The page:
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Posts Tagged ‘William Hague’

IMAGE Inom Labour är Tony Blair numera näst intill hatad. Det är lite märkligt med tanke på att han är partiets mest framgångsrika premiärminister.

William Hague and Tony Blair

Han står idag i bjärt kontrast till sina efterföljare på partiledarposten. Vare sig Gordon Brown eller Ed Miliband lyckades leva upp till förväntningarna.

William Hague, tidigare partiledare (1997-2001) för Conservative Party, förklarar i The Telegraph hur det var att ha honom som huvudmotståndare och vad det var som gjorde Blair så framgångsrik.

Det är svårt att se den nyvalde partiledaren Jeremy Corbyn kommer att ta någon notis om Hagues lärdomar.

In late 1997, having rather rashly taken on the job of Leader of Her Majesty’s Opposition, I discussed with the new prime minister, Tony Blair, which of us had the most difficult job. “You have,” he said, without a moment’s doubt.

Blair was right. And that job was doubly more difficult because it was one pitched every day against him, the most formidable electoral opponent the Conservative Party has faced in its entire history. Before him, Labour had only twice since its foundation won a decisive majority; with him it did so three times in a row.

Although he is despised in Labour’s current leadership election, Blair was a Tory leader’s worst nightmare: appealing to the swing voter and reassuring to the Right-leaning, it was hard to find a square on the political chessboard on which he did not already sit. When people told me I did well at Prime Minister’s Questions, I knew I had to, since I had very little else going for me at all – I had to raise the morale of Conservatives each Wednesday to get them through the frustration and impotence of every other day of the week.

Blair courted business leaders and Right-wing newspapers, often to great effect. He was a Labour leader who loved being thought to be a secret Tory, a pro-European who was fanatical in support for the United States, a big spender who kept income taxes down, an Anglican who let it be known he wanted to be a Catholic and regularly read the Koran. He could be tough or soft or determined or flexible as necessary and shed tears if needed, seemingly at will. To the political law that you can’t fool all of the people all of the time he added Blair’s law – that you can make a very serious attempt at it.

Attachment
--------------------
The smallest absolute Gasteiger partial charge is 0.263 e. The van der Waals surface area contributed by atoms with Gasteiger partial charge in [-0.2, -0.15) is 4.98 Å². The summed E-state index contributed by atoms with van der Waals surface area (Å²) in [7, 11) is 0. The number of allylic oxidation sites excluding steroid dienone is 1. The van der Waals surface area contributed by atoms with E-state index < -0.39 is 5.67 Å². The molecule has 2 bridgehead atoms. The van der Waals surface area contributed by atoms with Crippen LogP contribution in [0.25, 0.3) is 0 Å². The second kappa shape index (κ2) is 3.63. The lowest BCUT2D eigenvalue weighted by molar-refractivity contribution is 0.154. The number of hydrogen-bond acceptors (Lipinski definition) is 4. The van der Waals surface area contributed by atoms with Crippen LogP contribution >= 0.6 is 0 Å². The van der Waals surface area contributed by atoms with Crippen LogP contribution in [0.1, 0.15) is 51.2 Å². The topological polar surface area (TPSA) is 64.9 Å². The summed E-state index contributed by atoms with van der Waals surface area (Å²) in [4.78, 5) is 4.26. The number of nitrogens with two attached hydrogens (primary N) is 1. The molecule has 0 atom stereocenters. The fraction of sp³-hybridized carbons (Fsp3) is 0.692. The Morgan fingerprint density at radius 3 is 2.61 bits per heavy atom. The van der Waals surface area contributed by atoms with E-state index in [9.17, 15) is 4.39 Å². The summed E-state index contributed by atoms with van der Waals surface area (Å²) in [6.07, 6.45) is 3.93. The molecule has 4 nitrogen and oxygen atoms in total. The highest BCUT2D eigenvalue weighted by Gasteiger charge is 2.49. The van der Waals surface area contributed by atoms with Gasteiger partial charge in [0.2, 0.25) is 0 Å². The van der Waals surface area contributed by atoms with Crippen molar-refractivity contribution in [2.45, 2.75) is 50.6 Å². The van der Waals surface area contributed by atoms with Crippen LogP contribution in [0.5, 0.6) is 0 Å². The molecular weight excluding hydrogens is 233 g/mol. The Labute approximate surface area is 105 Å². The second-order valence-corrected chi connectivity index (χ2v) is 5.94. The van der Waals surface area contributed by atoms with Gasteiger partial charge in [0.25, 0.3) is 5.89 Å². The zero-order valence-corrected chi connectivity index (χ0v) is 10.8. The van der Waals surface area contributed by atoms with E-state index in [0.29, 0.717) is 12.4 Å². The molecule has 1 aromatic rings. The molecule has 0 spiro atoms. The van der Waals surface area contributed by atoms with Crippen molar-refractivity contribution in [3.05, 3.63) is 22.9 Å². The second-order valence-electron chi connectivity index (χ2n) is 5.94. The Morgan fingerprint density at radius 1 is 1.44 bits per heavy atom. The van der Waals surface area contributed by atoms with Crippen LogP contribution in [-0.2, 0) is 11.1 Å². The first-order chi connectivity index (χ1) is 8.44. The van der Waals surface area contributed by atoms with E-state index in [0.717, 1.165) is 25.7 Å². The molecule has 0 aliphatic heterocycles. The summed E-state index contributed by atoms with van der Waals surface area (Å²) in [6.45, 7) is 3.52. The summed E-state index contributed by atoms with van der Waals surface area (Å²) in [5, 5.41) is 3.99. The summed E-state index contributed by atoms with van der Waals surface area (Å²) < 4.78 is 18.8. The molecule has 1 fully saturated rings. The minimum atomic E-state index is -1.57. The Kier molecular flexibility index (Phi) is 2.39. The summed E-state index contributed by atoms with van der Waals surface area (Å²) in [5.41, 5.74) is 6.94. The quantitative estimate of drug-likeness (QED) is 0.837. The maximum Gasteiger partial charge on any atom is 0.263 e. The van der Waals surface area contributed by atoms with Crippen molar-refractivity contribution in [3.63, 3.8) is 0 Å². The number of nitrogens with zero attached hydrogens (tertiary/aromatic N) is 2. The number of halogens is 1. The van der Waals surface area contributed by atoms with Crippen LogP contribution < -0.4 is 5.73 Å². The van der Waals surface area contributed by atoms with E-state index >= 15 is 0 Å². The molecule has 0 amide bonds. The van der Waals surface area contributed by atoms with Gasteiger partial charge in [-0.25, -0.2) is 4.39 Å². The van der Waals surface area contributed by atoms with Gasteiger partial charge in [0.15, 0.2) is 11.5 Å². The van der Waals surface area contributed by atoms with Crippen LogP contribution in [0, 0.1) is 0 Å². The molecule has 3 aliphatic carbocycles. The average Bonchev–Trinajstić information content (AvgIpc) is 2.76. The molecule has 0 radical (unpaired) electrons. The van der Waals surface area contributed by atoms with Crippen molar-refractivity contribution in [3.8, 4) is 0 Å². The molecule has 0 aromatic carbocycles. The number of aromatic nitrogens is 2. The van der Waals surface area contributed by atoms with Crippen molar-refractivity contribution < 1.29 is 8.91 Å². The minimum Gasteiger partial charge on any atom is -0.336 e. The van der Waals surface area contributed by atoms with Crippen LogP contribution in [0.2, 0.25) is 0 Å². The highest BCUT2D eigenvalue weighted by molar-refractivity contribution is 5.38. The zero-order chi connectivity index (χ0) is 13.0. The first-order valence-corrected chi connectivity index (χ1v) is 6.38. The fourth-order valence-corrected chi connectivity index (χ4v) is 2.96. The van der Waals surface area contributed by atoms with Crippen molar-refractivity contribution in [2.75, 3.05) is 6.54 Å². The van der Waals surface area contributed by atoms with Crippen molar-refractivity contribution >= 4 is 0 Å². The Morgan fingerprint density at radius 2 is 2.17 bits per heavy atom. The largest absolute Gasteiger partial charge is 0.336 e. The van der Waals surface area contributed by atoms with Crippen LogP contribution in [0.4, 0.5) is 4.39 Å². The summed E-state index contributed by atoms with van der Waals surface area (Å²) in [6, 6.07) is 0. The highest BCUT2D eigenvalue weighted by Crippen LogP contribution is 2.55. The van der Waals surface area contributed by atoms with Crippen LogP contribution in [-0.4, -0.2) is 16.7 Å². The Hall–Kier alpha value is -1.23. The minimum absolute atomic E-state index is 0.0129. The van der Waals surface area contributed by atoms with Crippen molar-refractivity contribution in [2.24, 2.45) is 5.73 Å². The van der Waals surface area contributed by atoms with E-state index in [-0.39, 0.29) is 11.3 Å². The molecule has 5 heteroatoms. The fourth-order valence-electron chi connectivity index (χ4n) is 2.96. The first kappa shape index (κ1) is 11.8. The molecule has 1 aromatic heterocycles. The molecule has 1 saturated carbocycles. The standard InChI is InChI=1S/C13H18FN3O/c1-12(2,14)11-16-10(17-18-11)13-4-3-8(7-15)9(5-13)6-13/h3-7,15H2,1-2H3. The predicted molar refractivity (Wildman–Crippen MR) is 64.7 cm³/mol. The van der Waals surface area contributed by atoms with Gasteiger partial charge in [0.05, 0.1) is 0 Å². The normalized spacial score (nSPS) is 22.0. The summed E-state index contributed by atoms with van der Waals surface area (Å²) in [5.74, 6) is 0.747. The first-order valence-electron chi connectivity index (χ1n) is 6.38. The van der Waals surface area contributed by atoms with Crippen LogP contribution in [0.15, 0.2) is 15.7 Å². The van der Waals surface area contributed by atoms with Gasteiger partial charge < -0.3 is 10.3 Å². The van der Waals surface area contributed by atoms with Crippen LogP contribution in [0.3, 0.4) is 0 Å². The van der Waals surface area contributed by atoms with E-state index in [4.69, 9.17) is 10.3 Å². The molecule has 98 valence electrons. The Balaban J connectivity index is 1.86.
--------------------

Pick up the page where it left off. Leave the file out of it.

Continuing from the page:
This was the human election-winning machine against which some of us dashed ourselves, making the Charge of the Light Brigade look like a promising manoeuvre by comparison. Yet now, only eight years after he left the scene he dominated, his party’s election is conducted with scorn for the most successful leader they ever had.

Bild: Utrikesminister William Hague och Tony Blair 2010.  Foto från The Office of Tony Blair

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William Hague Manchester Evening News

I was one of the first people into Downing Street the night the government changed. It was striking how it was set up in there for communications, not for decision-making. That was, sadly, the story of the Gordon Brown administration; it ended up with neither good communications nor good decision-making.

– Utrikesminister William Hague, Total Politics, oktober 2013

Bild: Manchester Evening News

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LEDARSKAP | Ed Miliband kritiseras alltmer inom Labour för sin försiktighet och oförmåga att koppla greppet om premiärminister David Camerons regering.